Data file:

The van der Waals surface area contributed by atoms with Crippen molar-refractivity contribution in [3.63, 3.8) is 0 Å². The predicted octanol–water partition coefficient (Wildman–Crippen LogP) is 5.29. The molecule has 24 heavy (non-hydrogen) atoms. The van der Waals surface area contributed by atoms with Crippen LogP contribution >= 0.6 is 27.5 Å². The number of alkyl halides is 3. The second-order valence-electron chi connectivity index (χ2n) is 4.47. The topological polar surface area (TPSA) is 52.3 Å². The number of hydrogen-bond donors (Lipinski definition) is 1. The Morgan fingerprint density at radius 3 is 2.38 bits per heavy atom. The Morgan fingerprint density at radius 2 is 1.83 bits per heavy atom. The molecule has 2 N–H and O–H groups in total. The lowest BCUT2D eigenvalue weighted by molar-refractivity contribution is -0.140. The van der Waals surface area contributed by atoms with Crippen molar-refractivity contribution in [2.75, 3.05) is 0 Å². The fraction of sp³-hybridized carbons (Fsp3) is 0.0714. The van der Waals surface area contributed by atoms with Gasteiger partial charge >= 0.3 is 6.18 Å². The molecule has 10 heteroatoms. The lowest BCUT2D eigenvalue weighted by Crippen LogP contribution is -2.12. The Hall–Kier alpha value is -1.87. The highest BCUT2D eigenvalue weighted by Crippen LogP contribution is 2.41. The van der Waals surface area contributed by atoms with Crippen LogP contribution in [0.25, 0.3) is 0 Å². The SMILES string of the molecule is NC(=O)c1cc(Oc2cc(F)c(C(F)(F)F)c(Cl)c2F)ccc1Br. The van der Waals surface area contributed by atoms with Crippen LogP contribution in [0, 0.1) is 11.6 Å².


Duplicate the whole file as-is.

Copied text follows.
The van der Waals surface area contributed by atoms with Crippen molar-refractivity contribution in [3.63, 3.8) is 0 Å². The predicted octanol–water partition coefficient (Wildman–Crippen LogP) is 5.29. The molecule has 24 heavy (non-hydrogen) atoms. The van der Waals surface area contributed by atoms with Crippen LogP contribution >= 0.6 is 27.5 Å². The number of alkyl halides is 3. The second-order valence-electron chi connectivity index (χ2n) is 4.47. The topological polar surface area (TPSA) is 52.3 Å². The number of hydrogen-bond donors (Lipinski definition) is 1. The Morgan fingerprint density at radius 3 is 2.38 bits per heavy atom. The Morgan fingerprint density at radius 2 is 1.83 bits per heavy atom. The molecule has 2 N–H and O–H groups in total. The lowest BCUT2D eigenvalue weighted by molar-refractivity contribution is -0.140. The van der Waals surface area contributed by atoms with Crippen molar-refractivity contribution in [2.75, 3.05) is 0 Å². The fraction of sp³-hybridized carbons (Fsp3) is 0.0714. The van der Waals surface area contributed by atoms with Gasteiger partial charge >= 0.3 is 6.18 Å². The molecule has 10 heteroatoms. The lowest BCUT2D eigenvalue weighted by Crippen LogP contribution is -2.12. The Hall–Kier alpha value is -1.87. The highest BCUT2D eigenvalue weighted by Crippen LogP contribution is 2.41. The van der Waals surface area contributed by atoms with Crippen LogP contribution in [0.25, 0.3) is 0 Å². The SMILES string of the molecule is NC(=O)c1cc(Oc2cc(F)c(C(F)(F)F)c(Cl)c2F)ccc1Br. The van der Waals surface area contributed by atoms with Crippen LogP contribution in [0, 0.1) is 11.6 Å².